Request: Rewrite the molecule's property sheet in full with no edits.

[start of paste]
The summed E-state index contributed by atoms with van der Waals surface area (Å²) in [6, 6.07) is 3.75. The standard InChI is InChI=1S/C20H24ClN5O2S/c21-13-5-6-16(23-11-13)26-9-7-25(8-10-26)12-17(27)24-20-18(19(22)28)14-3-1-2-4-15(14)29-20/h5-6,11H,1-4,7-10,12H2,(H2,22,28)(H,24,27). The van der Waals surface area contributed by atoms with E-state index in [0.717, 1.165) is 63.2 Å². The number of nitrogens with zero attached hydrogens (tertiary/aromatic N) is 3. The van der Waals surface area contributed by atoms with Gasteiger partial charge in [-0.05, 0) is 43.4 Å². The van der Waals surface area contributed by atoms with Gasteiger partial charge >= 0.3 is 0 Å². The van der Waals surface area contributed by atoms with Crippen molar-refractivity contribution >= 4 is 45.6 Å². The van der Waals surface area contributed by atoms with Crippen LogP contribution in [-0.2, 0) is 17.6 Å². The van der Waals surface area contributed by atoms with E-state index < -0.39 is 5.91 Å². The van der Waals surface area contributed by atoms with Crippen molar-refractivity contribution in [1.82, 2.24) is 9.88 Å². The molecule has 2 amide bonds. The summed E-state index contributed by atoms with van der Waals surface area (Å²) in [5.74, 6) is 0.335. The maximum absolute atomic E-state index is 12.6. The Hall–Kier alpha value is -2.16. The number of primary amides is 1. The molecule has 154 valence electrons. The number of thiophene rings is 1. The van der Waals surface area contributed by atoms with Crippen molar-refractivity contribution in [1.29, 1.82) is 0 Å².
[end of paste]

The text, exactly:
The summed E-state index contributed by atoms with van der Waals surface area (Å²) in [6, 6.07) is 3.75. The standard InChI is InChI=1S/C20H24ClN5O2S/c21-13-5-6-16(23-11-13)26-9-7-25(8-10-26)12-17(27)24-20-18(19(22)28)14-3-1-2-4-15(14)29-20/h5-6,11H,1-4,7-10,12H2,(H2,22,28)(H,24,27). The van der Waals surface area contributed by atoms with E-state index in [0.717, 1.165) is 63.2 Å². The number of nitrogens with zero attached hydrogens (tertiary/aromatic N) is 3. The van der Waals surface area contributed by atoms with Gasteiger partial charge in [-0.05, 0) is 43.4 Å². The van der Waals surface area contributed by atoms with Gasteiger partial charge >= 0.3 is 0 Å². The van der Waals surface area contributed by atoms with Crippen molar-refractivity contribution >= 4 is 45.6 Å². The van der Waals surface area contributed by atoms with Crippen LogP contribution in [-0.2, 0) is 17.6 Å². The van der Waals surface area contributed by atoms with E-state index < -0.39 is 5.91 Å². The van der Waals surface area contributed by atoms with Crippen molar-refractivity contribution in [1.82, 2.24) is 9.88 Å². The molecule has 2 amide bonds. The summed E-state index contributed by atoms with van der Waals surface area (Å²) in [5.74, 6) is 0.335. The maximum absolute atomic E-state index is 12.6. The Hall–Kier alpha value is -2.16. The number of primary amides is 1. The molecule has 154 valence electrons. The number of thiophene rings is 1. The van der Waals surface area contributed by atoms with Crippen molar-refractivity contribution in [1.29, 1.82) is 0 Å².